Here’s what arrived in my April Big Book Box.
Here’s a vlog to show you all the goodies. 😀
Here’s what arrived in my April Big Book Box.
Here’s a vlog to show you all the goodies. 😀
Book(s) of the month
2018 Challenge Updates
Total number of Pages read this year: 11436
2018 ultimate reading challenge
36/ 52 Done
How was your May reading-wise? Leave a link to your wrap-up post and I’ll come visit.
Date Published: February 28, 2017
Source: Penguin Random House Review Copy
Goodreads Synopsis: Sixteen-year-old Starr Carter moves between two worlds: the poor neighborhood where she lives and the fancy suburban prep school she attends. The uneasy balance between these worlds is shattered when Starr witnesses the fatal shooting of her childhood best friend Khalil at the hands of a police officer. Khalil was unarmed.
Soon afterward, his death is a national headline. Some are calling him a thug, maybe even a drug dealer and a gangbanger. Protesters are taking to the streets in Khalil’s name. Some cops and the local drug lord try to intimidate Starr and her family. What everyone wants to know is: what really went down that night? And the only person alive who can answer that is Starr.
But what Starr does or does not say could upend her community. It could also endanger her life.
My View: I kept hearing about this book on and on. So much so that as a Secret Santa last year, I gifted this book to my giftee even without having read it! So imagine my pleasure when my request to review this book was approved.
And there I had it. This beautiful book in my very hands. I kept saving it for later because I wasn’t sure I was ready for this awesomeness yet.
And then I began reading. I finished it in 2-3 weekdays. It isn’t a kind of book that will go for a slow read.
The subject matter is sensitive and I did get to know about so many of these incidents when I read through the author’s notes and googled one incident after another, apalled at the racism, the unfairness of it all.
However, as much as I am impressed with the subject matter and agree that a book on this topic needed to be written, I can’t say it lived upto the hype for me. I went in expecting amazing and ended up with an above average book. I think the problem lay in my not being the target audience. I should have let YAs stick to this instead.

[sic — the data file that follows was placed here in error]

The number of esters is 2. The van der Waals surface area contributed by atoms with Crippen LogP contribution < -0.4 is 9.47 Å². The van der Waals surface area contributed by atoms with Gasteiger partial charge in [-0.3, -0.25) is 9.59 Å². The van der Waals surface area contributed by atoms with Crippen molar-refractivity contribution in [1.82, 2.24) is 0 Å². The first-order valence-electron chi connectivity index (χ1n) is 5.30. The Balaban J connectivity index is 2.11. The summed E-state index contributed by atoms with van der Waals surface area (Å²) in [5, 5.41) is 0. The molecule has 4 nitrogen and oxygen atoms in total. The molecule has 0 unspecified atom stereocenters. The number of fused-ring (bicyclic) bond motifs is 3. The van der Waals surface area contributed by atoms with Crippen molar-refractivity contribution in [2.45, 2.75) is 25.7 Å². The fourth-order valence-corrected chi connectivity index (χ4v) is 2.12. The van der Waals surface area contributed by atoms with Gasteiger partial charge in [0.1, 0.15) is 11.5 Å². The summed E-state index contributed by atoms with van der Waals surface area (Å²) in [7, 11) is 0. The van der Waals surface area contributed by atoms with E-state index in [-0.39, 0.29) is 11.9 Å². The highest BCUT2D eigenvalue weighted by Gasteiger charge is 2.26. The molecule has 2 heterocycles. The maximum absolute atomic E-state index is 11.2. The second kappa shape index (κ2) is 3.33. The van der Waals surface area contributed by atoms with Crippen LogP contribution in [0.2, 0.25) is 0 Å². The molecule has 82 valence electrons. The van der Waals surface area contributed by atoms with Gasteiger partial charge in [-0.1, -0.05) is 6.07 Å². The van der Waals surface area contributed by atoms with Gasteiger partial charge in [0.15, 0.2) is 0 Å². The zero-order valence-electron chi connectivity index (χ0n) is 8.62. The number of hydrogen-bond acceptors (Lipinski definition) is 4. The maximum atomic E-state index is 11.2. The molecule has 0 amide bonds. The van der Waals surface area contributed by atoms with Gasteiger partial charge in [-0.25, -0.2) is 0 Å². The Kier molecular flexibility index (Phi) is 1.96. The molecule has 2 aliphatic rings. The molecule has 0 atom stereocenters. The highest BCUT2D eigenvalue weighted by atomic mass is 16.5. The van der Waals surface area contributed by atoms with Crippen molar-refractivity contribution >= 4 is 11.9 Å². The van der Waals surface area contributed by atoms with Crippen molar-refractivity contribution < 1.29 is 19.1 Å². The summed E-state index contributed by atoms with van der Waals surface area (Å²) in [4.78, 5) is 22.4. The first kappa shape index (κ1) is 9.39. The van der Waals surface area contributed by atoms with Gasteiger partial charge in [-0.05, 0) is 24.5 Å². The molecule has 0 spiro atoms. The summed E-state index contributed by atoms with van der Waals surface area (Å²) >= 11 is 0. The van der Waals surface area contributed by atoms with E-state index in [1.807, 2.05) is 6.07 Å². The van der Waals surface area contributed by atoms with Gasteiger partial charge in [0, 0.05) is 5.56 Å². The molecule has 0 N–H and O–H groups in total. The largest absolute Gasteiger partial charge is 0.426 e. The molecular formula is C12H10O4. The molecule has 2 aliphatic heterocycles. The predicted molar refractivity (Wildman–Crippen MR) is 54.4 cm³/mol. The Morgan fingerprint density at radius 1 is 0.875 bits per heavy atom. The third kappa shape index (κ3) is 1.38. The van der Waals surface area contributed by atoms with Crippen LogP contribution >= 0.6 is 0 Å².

One thing that kept getting in the way of my liking this book better was the 16 year old Starr who refused to behave as a 16 year old, more like 10 maybe. I acknowledge that this might have to do with cultural differences but I am not so sure about that. I wish she acted her age and then maybe my head could wrap itself around it.
I hope this book starts up the much needed conversation and helps people be more fair in their behavior and not look at everyone from racism tinted glasses.
If you like lots of drama, this would be right up your alley!
Angie Thomas was born, raised, and still resides in Jackson, Mississippi as indicated by her accent. She is a former teen rapper whose greatest accomplishment was an article about her in Right-On Magazine with a picture included. She holds a BFA in Creative Writing from Belhaven University and an unofficial degree in Hip Hop. She can also still rap if needed. She is an inaugural winner of the Walter Dean Meyers Grant 2015, awarded by We Need Diverse Books. Her debut novel, The Hate U Give, was acquired by Balzer + Bray/HarperCollins in a 13-house auction and will be published in spring 2017. Film rights have been optioned by Fox 2000 with George Tillman attached to direct and Hunger Games actress Amandla Stenberg set to star.
Thank you, Penguin Random House for the review copy. All views expressed are my own and unbiased.
Date Published: January 17, 2018
Source: Penguin Random House Review Copy